PhD graduates are recognised by employers to hold valuable transferrable skills, as the nature of the degree trains candidates in creativity, critical inquiry, problem solving, negotiation skills, professionalism and confidence.
The most recent Ulster survey of PhD graduates found that 92% had secured employment within the first year since graduation (HESA Destination of Leavers Survey 2015).
ApplyHow to apply
Ulster University welcomes applications from all sections of the community and from persons with disabilities. It is University policy to assess all applications using academic criteria and on the basis of equality of opportunity and you should be assured that reasonable adjustments will be made should you require them.
Once you have selected your chosen project from the lists available on the Faculty pages, you are advised to make contact with the named supervisor on the project as they will be able to guide you in writing your research proposal.
You should then apply using our online application system: ulster.ac.uk/applyonline
Fees and funding
A number of funded scholarships are available across the University each year for PhD projects. Applications for studentships will be considered on a competitive basis with regard to the candidate's qualifications, skills, experience and interests.
Sources of funding
Fees (per annum)
Home and EU £4260
Home and EU £1540
Home and EU (with External Sponsor paying fees) £2200
Distance Research Study (Home and EU) £6600
Research facilities and groups
Ulster University Law Clinic
The School of Law is home to the Ulster University Law Clinic (ulster.ac.uk/lawclinic/) – an in-house, public facing law clinic staffed by postgraduate students on the LLM Clinical Legal Education under the supervision of Law School staff. The Clinic is led by Dr Grainne McKeever (member of the UK Social Security Advisory Committee) and Dr Esther McGuinness.
The Ulster University Law Clinic has established an international reputation for its work in access to justice. It has won several national prizes for its innovative approach to research-driven education and pro bono work, providing free legal advice to the public in social security and employment law. In 2014 the Clinic was nominated for a global Innovating Justice award, on the basis of its strong potential to deliver concrete justice results, and the Head of the Law School was awarded a 2014 Fulbright Public Sector Award to develop the Clinic’s innovative model of meeting unmet legal need through innovative graduate legal education.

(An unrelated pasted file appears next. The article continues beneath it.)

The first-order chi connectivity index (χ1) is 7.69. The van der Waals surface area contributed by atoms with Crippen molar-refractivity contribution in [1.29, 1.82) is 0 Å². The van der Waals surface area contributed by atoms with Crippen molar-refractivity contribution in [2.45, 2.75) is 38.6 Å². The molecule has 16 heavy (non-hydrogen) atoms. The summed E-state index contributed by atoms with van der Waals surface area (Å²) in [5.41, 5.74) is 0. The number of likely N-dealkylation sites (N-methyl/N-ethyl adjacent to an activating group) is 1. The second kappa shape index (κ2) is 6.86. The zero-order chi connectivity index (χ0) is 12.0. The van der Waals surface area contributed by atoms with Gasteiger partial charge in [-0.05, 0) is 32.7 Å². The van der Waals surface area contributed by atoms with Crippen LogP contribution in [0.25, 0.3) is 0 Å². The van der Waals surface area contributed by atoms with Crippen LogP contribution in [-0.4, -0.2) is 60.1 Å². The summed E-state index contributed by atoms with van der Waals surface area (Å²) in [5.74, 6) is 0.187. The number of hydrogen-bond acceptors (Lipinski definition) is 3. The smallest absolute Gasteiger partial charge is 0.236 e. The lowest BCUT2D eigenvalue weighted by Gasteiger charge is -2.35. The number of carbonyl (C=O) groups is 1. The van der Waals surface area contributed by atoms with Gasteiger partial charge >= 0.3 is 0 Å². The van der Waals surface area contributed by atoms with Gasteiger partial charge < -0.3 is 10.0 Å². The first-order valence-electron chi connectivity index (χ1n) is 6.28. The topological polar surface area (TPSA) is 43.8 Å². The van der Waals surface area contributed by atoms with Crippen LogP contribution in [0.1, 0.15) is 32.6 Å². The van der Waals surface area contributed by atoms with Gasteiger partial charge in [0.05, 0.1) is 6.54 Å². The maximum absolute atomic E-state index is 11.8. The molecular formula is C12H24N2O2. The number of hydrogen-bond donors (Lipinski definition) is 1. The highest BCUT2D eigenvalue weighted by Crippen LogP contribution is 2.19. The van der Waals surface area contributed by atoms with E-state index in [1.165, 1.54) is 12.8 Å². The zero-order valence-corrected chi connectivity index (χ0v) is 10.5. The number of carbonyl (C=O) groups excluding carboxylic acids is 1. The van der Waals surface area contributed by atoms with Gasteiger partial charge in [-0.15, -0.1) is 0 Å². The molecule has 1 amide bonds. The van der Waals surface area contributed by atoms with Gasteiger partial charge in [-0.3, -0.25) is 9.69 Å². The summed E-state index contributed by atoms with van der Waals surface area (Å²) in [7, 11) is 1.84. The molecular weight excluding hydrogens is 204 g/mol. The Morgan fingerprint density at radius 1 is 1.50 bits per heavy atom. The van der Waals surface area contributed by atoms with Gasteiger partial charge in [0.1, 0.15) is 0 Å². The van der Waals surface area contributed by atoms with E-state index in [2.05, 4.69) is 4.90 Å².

Clinic staff have secured funding for socio-legal research, and have also secured prestigious Department of Justice scholarship funding for the LLM in Clinical Legal Education. Law School and Clinic staff members are especially keen to support research projects in the areas of socio-legal studies, access to justice, social security, employment, and judicial review. The work of the Clinic is underpinned by the research of our PhD students, working on areas including welfare reform and devolution, children’s rights and special educational needs tribunals, and poverty and the social control of women.
Our PhD students have published several working papers and peer reviewed publications; secured socio-legal research funding; and won a number of prizes and awards for their work, including the highly prestigious Modern Law Review Scholarship, awarded to Orla Drummond for her research on child participation in special educational needs tribunals.
Clinic staff and students have been active in their engagement with policy makers, community groups, pro bono networks and the legal professions, and the work of the Clinic and its staff and students continues to have significant influence on access to justice developments in Northern Ireland and beyond.